Symmetry Blog

Osgood Schlatter Syndrome

Symmetry Physio - Tuesday, July 11, 2017

What is this sore bump at the front oy my knee?


Osgood Schlatter's Syndrome 

What is it?

Specifically, OSS is a traction apophysitis of the tibial tubercle caused by the repetitive strain and chronic avulsion of the secondary ossification centre of the tibial tuberosity. Essentially, it is an overuse injury commonly caused by repetitive, high impact contractions of the quadriceps muscles during tibial tuberosity maturation. It may also develop following the adolescent growth spurt, whereby the femur bone grows at a faster rate than the quadriceps muscle, increasing the tensile forces over the tibial tuberosity.

Symptoms can include:
  • Localised tenderness, pain and swelling over the tibial tuberosity
  • The sore bump!!
  • Pain with bending the knee, going up/down stairs, squatting
  • General lower limb tightness, particularly of the quadriceps/hamstring/calf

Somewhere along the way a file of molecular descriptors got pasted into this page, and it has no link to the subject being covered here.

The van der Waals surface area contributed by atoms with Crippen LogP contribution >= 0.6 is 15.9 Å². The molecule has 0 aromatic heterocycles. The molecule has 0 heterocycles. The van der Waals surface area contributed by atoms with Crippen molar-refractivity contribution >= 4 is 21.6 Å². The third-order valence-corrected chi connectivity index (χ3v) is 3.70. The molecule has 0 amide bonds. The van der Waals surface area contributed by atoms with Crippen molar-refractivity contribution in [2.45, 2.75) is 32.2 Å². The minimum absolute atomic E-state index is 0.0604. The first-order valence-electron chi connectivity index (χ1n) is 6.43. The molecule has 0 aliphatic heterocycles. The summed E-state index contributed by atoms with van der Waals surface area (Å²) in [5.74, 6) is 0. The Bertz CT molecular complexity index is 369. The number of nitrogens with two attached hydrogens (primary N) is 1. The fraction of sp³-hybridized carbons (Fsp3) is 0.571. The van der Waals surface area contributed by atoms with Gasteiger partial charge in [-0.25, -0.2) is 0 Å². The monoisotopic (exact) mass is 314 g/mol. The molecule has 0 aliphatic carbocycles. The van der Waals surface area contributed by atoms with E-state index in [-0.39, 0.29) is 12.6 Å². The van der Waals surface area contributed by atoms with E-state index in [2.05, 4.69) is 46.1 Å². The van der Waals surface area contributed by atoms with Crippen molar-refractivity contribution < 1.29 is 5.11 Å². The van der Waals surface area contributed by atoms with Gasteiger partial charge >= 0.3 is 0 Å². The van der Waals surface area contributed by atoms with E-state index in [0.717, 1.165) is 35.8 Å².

• Difficulty engaging in usual physical activity without pain.

Who is likely to get it?

OSS is typically developed in adolescents aged 10-15 years of age. Boys, physically active adolescents, and those engaging in high-performance programs have been shown to be more likely to develop OSS. Also, those engaging in high impact sports with repetitive jumping, bounding and sprinting have been shown to be at higher risk of developing the condition. These sports include:
  • Tennis
  • Basketball
  • Soccer
  • AFL
  • Netball
  • Gymnastics
  • Athletics

Recovery time frames? Why see a Physio?

Symptoms for OSS can come and go for between 12-24 months depending on the severity of the condition. This has been shown to decrease with appropriate physiotherapy intervention, based on potential contributing factors which vary person to person. These might include:
  • Stretches
  • Strengthening exercises
  • Taping
  • Load management and activity modification strategies
  • Education

If not properly addressed and managed early symptoms can result in functional disability and limitation that can persist into adulthood.

Sean Towers
Symmetry Physiotherapy 
Comments
Post has no comments.
Post a Comment




Captcha Image

Trackback Link
http://symmetry.physio/BlogRetrieve.aspx?BlogID=5893&PostID=712850&A=Trackback
Trackbacks
Post has no trackbacks.

Our Clients